As a student, I didn't become a part of any society, and this is genuinely one of my biggest regrets. I can see through my friends and other people who did join, that the experiences they gained have truly set them apart and helped their CVs to stand out. Nevertheless, joining a society isn 't the only way in which students can gain experience that will serve them well after graduation. During my second year of university, I applied and was accepted on to the SPEED/EFS scheme, which is my university's scheme to help start-up businesses. The programme required giving up every Wednesday, in exchange for business training, networking, advice, presentations and much more. I gained so much from this experience that whilst I didn't join any society, I have still gained similar experience and advantages that a society might have given me.
One of the first benefits to joining this programme was a new set of friends and acquaintances, people who I still contact today for advice or help. Everybody talks about the benefits of meeting new people, but meeting new people who you definitely have something in common with is even better. Be it a dance society, a marketing society or a Quidditch society, you are all there for the same reason and so introductions are far easier.
Thinking back to my time on the SPEED/EFS scheme and comparing it to my friends stories of working for the student radio or design society, it is clear that we all have something in common- a new found confidence. The actors feel more comfortable acting, the sports teams revel in their glorious moments and I can now speak publicly with ease. As you pass through your society life, you'll be pushed further than you've been pushed before; you 'll find yourself trying new things and learning to take responsibility. These are precisely the qualities that an employer will be looking for, and their As value goes beyond just that.. On my scheme, I had to prepare presentations again and again, I had to pitch ideas and stand in front of people almost every week. As a result of this, I am extremely well prepared for assessed presentations in my lectures, and the skills and confidence I have gained will not only add value to my CV, they have also added value to me and improved my whole university experience. It's amazing how much these things interlink.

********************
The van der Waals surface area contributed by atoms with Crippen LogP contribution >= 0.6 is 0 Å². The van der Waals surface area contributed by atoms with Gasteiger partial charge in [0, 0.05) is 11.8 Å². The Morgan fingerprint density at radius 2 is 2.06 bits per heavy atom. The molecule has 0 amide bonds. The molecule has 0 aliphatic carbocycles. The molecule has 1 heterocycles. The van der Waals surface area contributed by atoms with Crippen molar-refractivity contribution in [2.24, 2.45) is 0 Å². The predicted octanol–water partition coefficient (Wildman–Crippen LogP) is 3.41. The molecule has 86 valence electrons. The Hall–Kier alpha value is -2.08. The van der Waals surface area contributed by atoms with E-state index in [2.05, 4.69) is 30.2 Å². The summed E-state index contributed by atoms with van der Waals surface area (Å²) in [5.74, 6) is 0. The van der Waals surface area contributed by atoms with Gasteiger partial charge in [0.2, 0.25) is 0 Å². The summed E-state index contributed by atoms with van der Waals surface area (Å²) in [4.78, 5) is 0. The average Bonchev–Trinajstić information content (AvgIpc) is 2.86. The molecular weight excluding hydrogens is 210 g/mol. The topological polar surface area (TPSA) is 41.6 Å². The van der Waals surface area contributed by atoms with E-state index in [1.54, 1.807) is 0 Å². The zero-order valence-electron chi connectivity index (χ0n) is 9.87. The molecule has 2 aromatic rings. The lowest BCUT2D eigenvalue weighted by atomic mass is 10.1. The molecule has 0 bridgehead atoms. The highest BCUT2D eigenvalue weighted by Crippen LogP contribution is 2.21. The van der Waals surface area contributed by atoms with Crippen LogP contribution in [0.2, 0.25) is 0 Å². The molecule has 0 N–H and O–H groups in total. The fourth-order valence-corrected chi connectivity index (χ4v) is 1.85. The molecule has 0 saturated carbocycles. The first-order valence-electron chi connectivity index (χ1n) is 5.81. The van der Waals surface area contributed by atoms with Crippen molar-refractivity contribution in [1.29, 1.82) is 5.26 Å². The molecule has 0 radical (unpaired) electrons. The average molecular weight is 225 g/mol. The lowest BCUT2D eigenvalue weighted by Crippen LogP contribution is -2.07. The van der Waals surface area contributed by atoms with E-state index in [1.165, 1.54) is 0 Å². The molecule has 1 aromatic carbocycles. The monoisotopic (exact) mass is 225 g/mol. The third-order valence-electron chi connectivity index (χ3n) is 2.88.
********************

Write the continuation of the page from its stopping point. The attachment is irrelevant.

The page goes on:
The final benefit is that if, for example, someone who wants a career in law, joins the law society, they have the chance to practise their discipline, and we all know practise makes perfect. Being able to try out the things that might one day make up your career is such a valuable experience that as I write this, I regret even more that I didn't join a society, as well as the SPEED/EFS scheme.
In conclusion, to make yourself stand out in a crowd of fellow graduates, add a history of experience within a society, initiative to take responsibility and the guts to take a risk and put yourself out there. This shows you are an exceptional and desirable potential employee.
If I asked you whether you'd rather have fun at university or not, you would reply, "Fun please!". Whether it be for your own enjoyment or to hone your skills ready to take your chosen industry by storm, joining a society can only offer you benefits. If after trying it, you don't like it, the worst that can happen is that you didn't enjoy yourself. If you don't try, you may find yourself sitting writing a blog a year later, filled with regret.
And don't try to tell me there is no society that's right for you. If you find yourself in such a situation, create your own, take a senior role and watch your CV glow!
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